Review: Freefall's Crumbs from the Table of Joy a touching memory play

Photo by Thee Photo Ninja Ernestine (Alicia Thomas) is fascinated by her liberal Aunt Lily (Trenell Mooring), in “Crumbs from the Table of Joy.”
Photo by Thee Photo Ninja Ernestine (Alicia Thomas) is fascinated by her liberal Aunt Lily (Trenell Mooring), in “Crumbs from the Table of Joy.”
Published April 1, 2019

ST. PETERSBURG — The title of Crumbs from the Table of Joy comes from the Langston Hughes' poem Luck.

And while the play at Freefall Theatre is not about luck per se, it deals with the human experience of finding those nuggets of happiness and strength buried in difficult times.

Lynn Nottage's touching memory play is told from the point of view of Ernestine Crump (Alicia Thomas), a teenager who has moved from Pensacola to Brooklyn in 1950 with her father and sister. The family members are mourning the loss of their wife and mother, each grieving in their own way. For Godfrey Crump (Michael Kinsey), it's through the teachings of an evangelist named Father Divine. Younger sister Ermina (Rae Davis) is feisty and angry, ready to fight at the quick. Ernestine copes by focusing on her studies.

As narrator, Thomas moves around the theater framing her recollections with a mix of youthful idealism and mature wit. When she steps back in the scene, she nails the character's timid obedience, layered with imagination and curiosity. It's her coming of age story.

The play, directed by Jacqueline Thompson, has a jazz score that effectively sets the time period. The beats and horns add emphasis to the action. Footage from films of the era, including of jazz clubs and news reels, are cleverly projected onto the set.

While the Crumps adjust to living in the big city in a tiny basement apartment, racial tensions are illustrated. Away from their insulated community in Pensacola, the Crumps have more exposure to white people in Brooklyn. Godfrey makes several references to racial differences with the phrase, "they white."

Ideas get more radical upon the arrival of Lily Ann Green (Trenell Mooring), sister of the girls' mother. She's lived in Harlem, which Ernestine describes as the "promised land." She's a self-proclaimed Communist who claims to be part of a Negro revolution. She drinks, smokes and goes dancing at jazz bars all night long. And she is critical of Godfrey's devotion to Father Divine, who is clearly selling him a bill of goods. Ernestine is fascinated by her.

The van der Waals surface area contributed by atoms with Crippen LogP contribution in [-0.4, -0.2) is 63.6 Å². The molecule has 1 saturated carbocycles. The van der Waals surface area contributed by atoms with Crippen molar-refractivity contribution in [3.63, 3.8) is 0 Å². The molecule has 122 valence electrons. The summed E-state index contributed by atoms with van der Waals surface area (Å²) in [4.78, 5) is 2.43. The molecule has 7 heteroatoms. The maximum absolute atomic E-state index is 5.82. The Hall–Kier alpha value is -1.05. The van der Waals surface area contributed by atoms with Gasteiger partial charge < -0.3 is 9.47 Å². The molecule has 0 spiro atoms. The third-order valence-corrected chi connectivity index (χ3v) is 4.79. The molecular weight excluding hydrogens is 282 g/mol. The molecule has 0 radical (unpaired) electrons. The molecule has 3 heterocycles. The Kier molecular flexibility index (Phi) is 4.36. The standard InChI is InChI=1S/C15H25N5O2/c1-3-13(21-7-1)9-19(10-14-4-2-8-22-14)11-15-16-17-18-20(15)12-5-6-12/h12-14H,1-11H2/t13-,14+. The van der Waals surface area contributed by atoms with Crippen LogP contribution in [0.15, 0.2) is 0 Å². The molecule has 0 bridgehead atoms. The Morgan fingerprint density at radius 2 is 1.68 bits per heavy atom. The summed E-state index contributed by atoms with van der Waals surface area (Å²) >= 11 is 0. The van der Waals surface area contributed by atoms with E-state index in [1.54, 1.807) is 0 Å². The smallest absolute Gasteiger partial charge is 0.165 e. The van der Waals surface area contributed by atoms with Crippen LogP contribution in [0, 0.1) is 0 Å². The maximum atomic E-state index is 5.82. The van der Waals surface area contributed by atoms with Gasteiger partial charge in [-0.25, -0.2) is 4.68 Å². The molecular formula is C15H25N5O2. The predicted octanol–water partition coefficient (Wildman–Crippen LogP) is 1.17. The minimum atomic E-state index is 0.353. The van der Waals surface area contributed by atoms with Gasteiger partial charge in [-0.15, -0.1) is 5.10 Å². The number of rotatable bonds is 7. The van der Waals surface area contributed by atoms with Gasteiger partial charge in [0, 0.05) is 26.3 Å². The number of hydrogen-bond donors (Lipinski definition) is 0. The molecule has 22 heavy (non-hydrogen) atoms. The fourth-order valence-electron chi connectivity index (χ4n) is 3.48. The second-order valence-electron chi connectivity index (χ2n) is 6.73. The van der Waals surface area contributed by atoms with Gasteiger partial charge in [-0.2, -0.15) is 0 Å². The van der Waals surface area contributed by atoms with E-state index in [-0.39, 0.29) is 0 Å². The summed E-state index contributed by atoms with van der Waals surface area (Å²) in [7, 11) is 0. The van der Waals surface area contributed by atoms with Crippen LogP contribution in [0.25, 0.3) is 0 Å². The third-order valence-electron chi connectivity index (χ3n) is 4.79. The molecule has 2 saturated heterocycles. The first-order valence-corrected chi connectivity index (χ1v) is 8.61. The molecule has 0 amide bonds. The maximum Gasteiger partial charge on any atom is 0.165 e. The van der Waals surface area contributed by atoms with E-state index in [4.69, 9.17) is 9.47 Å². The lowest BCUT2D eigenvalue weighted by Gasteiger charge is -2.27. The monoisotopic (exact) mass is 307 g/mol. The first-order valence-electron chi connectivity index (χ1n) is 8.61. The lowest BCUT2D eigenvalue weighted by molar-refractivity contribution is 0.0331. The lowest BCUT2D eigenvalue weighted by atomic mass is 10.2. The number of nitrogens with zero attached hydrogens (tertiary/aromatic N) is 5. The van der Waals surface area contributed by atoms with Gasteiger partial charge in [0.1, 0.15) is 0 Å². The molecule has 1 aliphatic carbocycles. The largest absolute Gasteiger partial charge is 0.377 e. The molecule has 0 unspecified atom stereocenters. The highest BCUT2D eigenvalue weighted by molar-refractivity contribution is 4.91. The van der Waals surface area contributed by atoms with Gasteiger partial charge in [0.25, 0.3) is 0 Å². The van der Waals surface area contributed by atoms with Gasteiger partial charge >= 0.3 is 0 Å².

After the biggest of his many blowups with Lily, Godfrey suddenly shows up married to a German woman he met on the subway. Gerte (Emilee Dupre) is not welcomed by the girls and especially not by Lily. Points about interracial relationships and racial stereotypes emerge through these exchanges.

The barrage of ideas come as fast as the beats of a jazz drum, carried along by witty dialogue and poignant moments. Lily's monologues about the black experience in America are richly layered. Godfrey struggles to do what he thinks is right for "the gals." Gerte grapples with the notion that she'll never be accepted by this family. Ernestine and Ermina grow up, but their futures will be very different. Every character is complex in the way they deal with the trauma of upheaval.

A jazz metaphor describes Ernestine's hopeful journey of self-discovery. Taking the best bits from all of her influences, she keeps riffing through life, the improvisational way we navigate our own paths.

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Contact Maggie Duffy at or (727) 893-8572. Follow @maggiedalexis.

Crumbs from the Table of Joy

Runs through April 14 at Freefall Theatre, 6099 Central Ave., St. Petersburg. $25-$37. (727) 498-5205. For showtimes, visit